Unique Antioxidant Doesn’t Interfere with Post-Workout Adaptations

Posted: October 24, 2010 in Nutrition, Training
Tags: ,

Current research continues to demonstrate that consuming most antioxidants before, during or immediately after exercise interrupts the endogenous recovery process and causes a net loss in rates of protein synthesis,  among other things.

It appears that the reactive oxygen species (ROS) produced by exercise is tightly regulated by the body’s own defense systems, and adding additional antioxidants such as Vitamin C, Vitamin E, and N-Aceytl Cysteine (NAC)  end up unfavorably overloading the oxidation process and reducing the beneficial cellular adaptations to exercise. However, research does demonstrate some exceptions to this, pomegranate and green tea extract (EGCG) in particular may possibly have favorable effects.

This doesn’t mean one shouldn’t take antioxidants at all, quite the contrary. You just want the body’s antioxidant supply to be optimized by ingesting these nutrients at other times of the day. I typically recommend  a 1 meal “buffer” before or after workouts before taking antioxidants, or 2-3 hours. Now a small amount of antioxidants shouldn’t cause a problem, if you’re getting a few mg’s or IU’s of VC or VE from whole foods in your post workout meal, don’t worry about it.

Now we have another “safe” peri-workout antioxidant, Lemon Verbana. This study looked at 90 minute running sessions over 21 days, so it may be too soon to assume that these results will apply to weight training cellular adaptation, but its interesting nonetheless, and something to keep an eye on in future research.

Study

________________________________________________________________


Eur J Appl Physiol. 2010 Oct 22.

Effect of lemon verbena supplementation on muscular damage markers, proinflammatory cytokines release and neutrophils’ oxidative stress in chronic exercise.
Intense exercise is directly related to muscular damage and oxidative stress due to excessive reactive oxygen species (ROS) in both, plasma and white blood cells. Nevertheless, exercise-derived ROS are essential to regulate cellular adaptation to exercise. Studies on antioxidant supplements have provided controversial results. The purpose of this study was to determine the effect of moderate antioxidant supplementation (lemon verbena extract) in healthy male volunteers that followed a 90-min running eccentric exercise protocol for 21 days. Antioxidant enzymes activities and oxidative stress markers were measured in neutrophils. Besides, inflammatory cytokines and muscular damage were determined in whole blood and serum samples, respectively. Intense running exercise for 21 days induced antioxidant response in neutrophils of trained male through the increase of the antioxidant enzymes catalase, glutathione peroxidase and glutathione reductase. Supplementation with moderate levels of an antioxidant lemon verbena extract did not block this cellular adaptive response and also reduced exercise-induced oxidative damage of proteins and lipids in neutrophils and decreased myeloperoxidase activity. Moreover, lemon verbena supplementation maintained or decreased the level of serum transaminases activity indicating a protection of muscular tissue. Exercise induced a decrease of interleukin-6 and interleukin-1β levels after 21 days measured in basal conditions, which was not inhibited by antioxidant supplementation. Therefore, moderate antioxidant supplementation with lemon verbena extract protects neutrophils against oxidative damage, decreases the signs of muscular damage in chronic running exercise without blocking the cellular adaptation to exercise.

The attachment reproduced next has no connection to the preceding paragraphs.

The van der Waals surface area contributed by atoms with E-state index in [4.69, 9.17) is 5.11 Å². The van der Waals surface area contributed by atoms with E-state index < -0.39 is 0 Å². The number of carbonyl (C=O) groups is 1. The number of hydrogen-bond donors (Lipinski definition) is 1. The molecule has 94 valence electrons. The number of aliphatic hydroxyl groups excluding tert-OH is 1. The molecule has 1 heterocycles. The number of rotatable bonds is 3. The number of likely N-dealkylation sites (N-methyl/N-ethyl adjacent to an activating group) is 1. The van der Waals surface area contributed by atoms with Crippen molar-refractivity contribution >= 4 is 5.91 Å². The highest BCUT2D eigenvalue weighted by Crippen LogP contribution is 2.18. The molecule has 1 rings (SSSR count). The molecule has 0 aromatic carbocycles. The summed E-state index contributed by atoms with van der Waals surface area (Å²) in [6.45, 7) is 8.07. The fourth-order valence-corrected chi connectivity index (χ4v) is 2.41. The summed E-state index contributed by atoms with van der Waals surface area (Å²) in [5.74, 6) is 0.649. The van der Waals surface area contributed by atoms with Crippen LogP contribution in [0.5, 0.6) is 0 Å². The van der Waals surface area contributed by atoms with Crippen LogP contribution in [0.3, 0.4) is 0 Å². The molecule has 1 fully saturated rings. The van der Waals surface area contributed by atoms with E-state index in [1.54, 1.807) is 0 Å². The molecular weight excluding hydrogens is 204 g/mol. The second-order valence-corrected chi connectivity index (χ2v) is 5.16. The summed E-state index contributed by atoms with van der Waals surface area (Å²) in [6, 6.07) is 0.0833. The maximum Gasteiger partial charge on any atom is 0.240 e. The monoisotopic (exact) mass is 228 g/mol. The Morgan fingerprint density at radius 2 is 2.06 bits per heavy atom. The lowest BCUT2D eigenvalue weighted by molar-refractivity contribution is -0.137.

PMID: 20967458

Advertisements
Comments
  1. Marc says:

    Do you by any chance have more information on the favorable effects of EGCG around the training that you imply in your article?

    Kind regards

Leave a Reply

Fill in your details below or click an icon to log in:

WordPress.com Logo

You are commenting using your WordPress.com account. Log Out / Change )

Twitter picture

You are commenting using your Twitter account. Log Out / Change )

Facebook photo

You are commenting using your Facebook account. Log Out / Change )

Google+ photo

You are commenting using your Google+ account. Log Out / Change )

Connecting to %s